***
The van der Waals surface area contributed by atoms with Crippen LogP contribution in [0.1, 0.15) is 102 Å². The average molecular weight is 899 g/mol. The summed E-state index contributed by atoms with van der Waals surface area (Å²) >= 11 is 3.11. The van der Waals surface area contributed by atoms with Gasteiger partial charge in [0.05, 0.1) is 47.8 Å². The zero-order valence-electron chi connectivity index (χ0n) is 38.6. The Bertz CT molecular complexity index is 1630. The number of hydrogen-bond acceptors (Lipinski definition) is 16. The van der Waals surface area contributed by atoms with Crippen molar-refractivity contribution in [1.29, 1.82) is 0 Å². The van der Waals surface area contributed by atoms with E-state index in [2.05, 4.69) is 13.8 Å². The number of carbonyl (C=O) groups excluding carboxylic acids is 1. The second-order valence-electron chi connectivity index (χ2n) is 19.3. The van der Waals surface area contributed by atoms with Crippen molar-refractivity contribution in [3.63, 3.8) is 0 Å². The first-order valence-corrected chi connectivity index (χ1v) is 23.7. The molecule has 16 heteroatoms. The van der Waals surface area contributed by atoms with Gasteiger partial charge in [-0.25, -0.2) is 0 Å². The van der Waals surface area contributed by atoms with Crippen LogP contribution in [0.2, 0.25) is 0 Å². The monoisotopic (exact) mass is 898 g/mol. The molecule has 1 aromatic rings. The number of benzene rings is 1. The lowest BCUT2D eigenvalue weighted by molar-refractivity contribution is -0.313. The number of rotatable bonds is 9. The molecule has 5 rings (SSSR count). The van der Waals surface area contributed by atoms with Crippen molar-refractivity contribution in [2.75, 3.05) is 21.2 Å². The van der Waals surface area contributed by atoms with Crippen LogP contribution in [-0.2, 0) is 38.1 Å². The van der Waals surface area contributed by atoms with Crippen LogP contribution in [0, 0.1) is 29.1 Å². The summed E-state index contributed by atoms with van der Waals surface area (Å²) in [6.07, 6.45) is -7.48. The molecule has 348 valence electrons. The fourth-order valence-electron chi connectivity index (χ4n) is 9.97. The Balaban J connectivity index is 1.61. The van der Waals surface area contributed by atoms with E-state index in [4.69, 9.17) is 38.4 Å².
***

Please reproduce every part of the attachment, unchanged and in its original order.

The van der Waals surface area contributed by atoms with Crippen LogP contribution in [0.1, 0.15) is 102 Å². The average molecular weight is 899 g/mol. The summed E-state index contributed by atoms with van der Waals surface area (Å²) >= 11 is 3.11. The van der Waals surface area contributed by atoms with Gasteiger partial charge in [0.05, 0.1) is 47.8 Å². The zero-order valence-electron chi connectivity index (χ0n) is 38.6. The Bertz CT molecular complexity index is 1630. The number of hydrogen-bond acceptors (Lipinski definition) is 16. The van der Waals surface area contributed by atoms with Crippen molar-refractivity contribution in [1.29, 1.82) is 0 Å². The van der Waals surface area contributed by atoms with E-state index in [2.05, 4.69) is 13.8 Å². The number of carbonyl (C=O) groups excluding carboxylic acids is 1. The second-order valence-electron chi connectivity index (χ2n) is 19.3. The van der Waals surface area contributed by atoms with Crippen molar-refractivity contribution in [3.63, 3.8) is 0 Å². The first-order valence-corrected chi connectivity index (χ1v) is 23.7. The molecule has 16 heteroatoms. The van der Waals surface area contributed by atoms with Gasteiger partial charge in [-0.25, -0.2) is 0 Å². The van der Waals surface area contributed by atoms with Crippen LogP contribution in [0.2, 0.25) is 0 Å². The monoisotopic (exact) mass is 898 g/mol. The molecule has 1 aromatic rings. The number of benzene rings is 1. The lowest BCUT2D eigenvalue weighted by molar-refractivity contribution is -0.313. The number of rotatable bonds is 9. The molecule has 5 rings (SSSR count). The van der Waals surface area contributed by atoms with Crippen molar-refractivity contribution in [2.75, 3.05) is 21.2 Å². The van der Waals surface area contributed by atoms with Crippen LogP contribution in [-0.2, 0) is 38.1 Å². The van der Waals surface area contributed by atoms with Crippen LogP contribution in [0, 0.1) is 29.1 Å². The summed E-state index contributed by atoms with van der Waals surface area (Å²) in [6.07, 6.45) is -7.48. The molecule has 348 valence electrons. The fourth-order valence-electron chi connectivity index (χ4n) is 9.97. The Balaban J connectivity index is 1.61. The van der Waals surface area contributed by atoms with E-state index in [4.69, 9.17) is 38.4 Å².